Abstract Body: It is well documented that neuronal glutamate release plays a critical role in cocaine- or cue-induced reinstatement of drug-seeking behavior. However, it remains unclear whether glia-derived glutamate similarly regulates cocaine-taking and cocaine-seeking behavior. In the present study, we evaluated the effects of TBOA, a selective glial glutamate transporter (GLT-1) inhibitor, and NPPB, a glial anion channel blocker, on cocaine self-administration and reinstatement of drug-seeking behavior. We found that: 1) local perfusion of TBOA into the NAc significantly elevated, while NPPB lowered extracellular glutamate in a dose-dependent manner; 2) microinjections of TBOA into the NAc, but not the dorsal striatum, inhibited cocaine self-administration under both fixed-ratio (FR2) and progressive-ratio (PR) reinforcement, while microinjections of NPPB into the NAc had no effect on cocaine self-administration; 3) this effect on cocaine self-administration was blocked by co-administration of TBOA and AP-5 (a NMDA receptor antagonist), ifenprodil or Ro25-6981 (selective NMDA-NR2B receptor inhibitors), but not by DNQX (an AMPA receptor blocker) or NVP-AAM007 (a NMDA-NR2A receptor antagonist), suggesting a NMDA-NR2B-mediated effect; 4) conditioned knockdown of GLT-1 in the NAc by antisense oligonucleotides also decreased cocaine self-administration in rats in a dose-dependent manner; 5) microinjections of TBOA, but not NPPB, into the NAc, but not the dorsal striatum, reinstated drug-seeking behavior in rats extinguished from cocaine self-administration. Taken together, the present findings suggest that elevation of extracellular glutamate in the NAc by inhibiting glial GLT-1 inhibits cocaine-taking behavior in rats during self-administration, and reinstates cocaine-seeking behavior in rats during reinstatement testing. In contrast, attenuation of glial glutamate release via anion channels has no effect on cocaine-taking and cocaine-seeking behavior. Supported by NIDA-IRP.
Lay Language Summary: Substance abuse and addiction is characterized by a loss of control over drug-taking and drug-seeking. However, it is not clear how such behavior occurs. Recent research suggests that glutamate, a chemical released from nerve cells in the reward circuitry of the brain, plays an important role in drug-taking and drug-seeking. In addition to nerve cells, the brain contains massive numbers of glial cells that also release glutamate and modulate nerve cell activity. The question thus arises - does glial-released glutamate regulate drug-taking and drug-seeking behaviors? To address this question, we first allowed experimental animals to work (press a wall-mounted lever in a test chamber) to receive drug reward (intravenous cocaine) or electrical brain-stimulation reward (tiny electrical pulses delivered to the “pleasure/reward” circuitry of the brain). We then examined whether modulation of glial glutamate release or clearance in the brain reward area called the nucleus accumbens altered cocaine self-administration or brain-stimulation behavior. There are two important ways by which glial cells modulate extracellular glutamate levels. One is by altering glutamate release from glial cells; the second is by altering glutamate transporter, which removes glutamate from the extracellular space into glial cells. We found that reducing glutamate release failed to alter intravenous cocaine self-administration. However, elevating extracellular glutamate by inactivating glutamate reuptake into glial cells produced a significant reduction in cocaine self-administration and electrical brain-stimulation reward. Decreasing expression of the glutamate transporter gene in the nucleus accumbens produced a similar inhibitory effect on cocaine self-administration. These findings suggest that glial-derived glutamate attenuates cocaine-taking behavior and brain reward; this differs from previous findings that nerve cell-released glutamate is rewarding as assessed by intracranial optical self-stimulation. Why does glial-derived glutamate produce an effect opposite from nerve cell-released glutamate in modulating brain reward function? To answer this question, we used multiple drugs to selectively block different glutamate receptor subtypes that mediate neuronal (via synaptic receptors) or glial (via extra-synaptic receptors) glutamate transmission. We found that blocking extra-synaptic AMPA receptors or synaptic NMDA receptor subtypes failed to alter the reduction in cocaine self-administration produced by inactivation of the glial glutamate transporter. However, blocking extra-synaptic NMDA receptor subtypes prevented the reduction in cocaine self-administration produced by inactivation of glial glutamate transporter, suggesting an effect that is mediated by activation of extra-synaptic NMDA receptors. We further examined whether modulation of glial glutamate release or clearance alters relapse to drug-seeking behavior. In this experiment, animals were first allowed to self-administer cocaine, and then the drug-taking behavior was extinguished by removing cocaine and cocaine-associated stimuli. We found that decreasing glial glutamate release in the nucleus accumbens did not induce any behavioral response, while elevating extracellular glutamate by inactivating glial glutamate transporter induced robust relapse to cocaine-seeking behavior in a manner similar to re-exposure to cocaine. This effect was preventable by co-administration of an AMPA receptor blocker, suggesting an AMPA receptor-mediated effect. This finding is consistent with previous reports that nerve cell-released glutamate also triggers relapse to cocaine-seeking behavior by activation of AMPA receptors. In summary, the present findings, for the first time, suggest that: 1) glial-derived glutamate plays different roles in cocaine-taking and cocaine-seeking behavior; and 2) different glutamate receptor mechanisms may underlie these actions - extra-synaptic NMDA receptor activation inhibits cocaine self-administration, while extra-synaptic AMPA receptor activation potentiates relapse to drug-seeking behavior. Thus, glial glutamate transporter proteins and extra-synaptic (NMDA and AMPA) glutamate receptors may constitute new therapeutic targets in medication development for treatment of cocaine addiction. 1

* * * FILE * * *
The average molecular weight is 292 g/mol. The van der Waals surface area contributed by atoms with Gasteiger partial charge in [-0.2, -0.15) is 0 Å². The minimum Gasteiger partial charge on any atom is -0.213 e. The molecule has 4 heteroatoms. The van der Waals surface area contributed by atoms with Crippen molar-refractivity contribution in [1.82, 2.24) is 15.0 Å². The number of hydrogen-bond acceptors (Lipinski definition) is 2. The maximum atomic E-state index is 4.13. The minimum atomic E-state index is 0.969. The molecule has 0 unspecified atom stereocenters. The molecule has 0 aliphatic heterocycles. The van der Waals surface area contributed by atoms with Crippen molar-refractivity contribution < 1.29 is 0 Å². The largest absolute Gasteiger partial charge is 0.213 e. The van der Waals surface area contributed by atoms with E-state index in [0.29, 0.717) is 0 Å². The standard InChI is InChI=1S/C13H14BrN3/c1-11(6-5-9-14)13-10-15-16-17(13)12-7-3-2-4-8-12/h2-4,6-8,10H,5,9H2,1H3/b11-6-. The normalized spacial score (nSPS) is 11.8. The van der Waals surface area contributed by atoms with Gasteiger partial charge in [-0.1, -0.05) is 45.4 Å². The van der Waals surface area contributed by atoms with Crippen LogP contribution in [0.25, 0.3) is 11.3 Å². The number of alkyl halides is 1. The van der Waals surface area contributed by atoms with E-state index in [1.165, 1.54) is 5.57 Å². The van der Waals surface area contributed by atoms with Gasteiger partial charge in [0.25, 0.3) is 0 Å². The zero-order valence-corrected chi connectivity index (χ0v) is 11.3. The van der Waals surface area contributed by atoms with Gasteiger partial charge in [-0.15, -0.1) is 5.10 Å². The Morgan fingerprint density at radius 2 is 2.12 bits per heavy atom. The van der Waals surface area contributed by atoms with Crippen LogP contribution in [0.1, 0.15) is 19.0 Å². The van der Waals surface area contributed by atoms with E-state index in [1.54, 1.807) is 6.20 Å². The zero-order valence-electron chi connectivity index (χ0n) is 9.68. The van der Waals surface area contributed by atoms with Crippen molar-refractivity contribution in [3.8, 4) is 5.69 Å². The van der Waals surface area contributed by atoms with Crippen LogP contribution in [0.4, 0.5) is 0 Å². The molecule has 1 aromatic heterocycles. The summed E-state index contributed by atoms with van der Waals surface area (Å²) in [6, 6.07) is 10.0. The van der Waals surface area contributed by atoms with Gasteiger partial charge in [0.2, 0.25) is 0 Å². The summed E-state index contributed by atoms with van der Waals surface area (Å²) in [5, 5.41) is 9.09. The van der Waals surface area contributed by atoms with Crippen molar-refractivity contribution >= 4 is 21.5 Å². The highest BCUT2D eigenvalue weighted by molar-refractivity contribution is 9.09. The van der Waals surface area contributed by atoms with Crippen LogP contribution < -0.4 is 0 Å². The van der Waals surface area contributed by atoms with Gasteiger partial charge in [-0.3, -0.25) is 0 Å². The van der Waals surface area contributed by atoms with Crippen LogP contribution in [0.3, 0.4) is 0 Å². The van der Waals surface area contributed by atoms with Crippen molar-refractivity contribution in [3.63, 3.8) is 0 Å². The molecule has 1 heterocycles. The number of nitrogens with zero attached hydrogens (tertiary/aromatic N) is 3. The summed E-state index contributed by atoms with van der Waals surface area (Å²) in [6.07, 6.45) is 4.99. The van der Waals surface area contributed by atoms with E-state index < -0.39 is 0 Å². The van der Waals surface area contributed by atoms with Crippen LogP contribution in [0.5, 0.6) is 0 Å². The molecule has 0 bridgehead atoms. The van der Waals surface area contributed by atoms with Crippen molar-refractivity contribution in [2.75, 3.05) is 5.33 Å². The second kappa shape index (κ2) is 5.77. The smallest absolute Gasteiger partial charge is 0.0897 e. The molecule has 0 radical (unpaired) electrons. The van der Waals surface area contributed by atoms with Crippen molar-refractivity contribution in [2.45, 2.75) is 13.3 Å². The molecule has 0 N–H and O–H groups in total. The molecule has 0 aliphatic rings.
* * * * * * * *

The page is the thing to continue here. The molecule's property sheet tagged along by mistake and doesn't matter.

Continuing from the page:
Neuroscience 2013 (43rd annual meeting of the Society for Neuroscience)Exit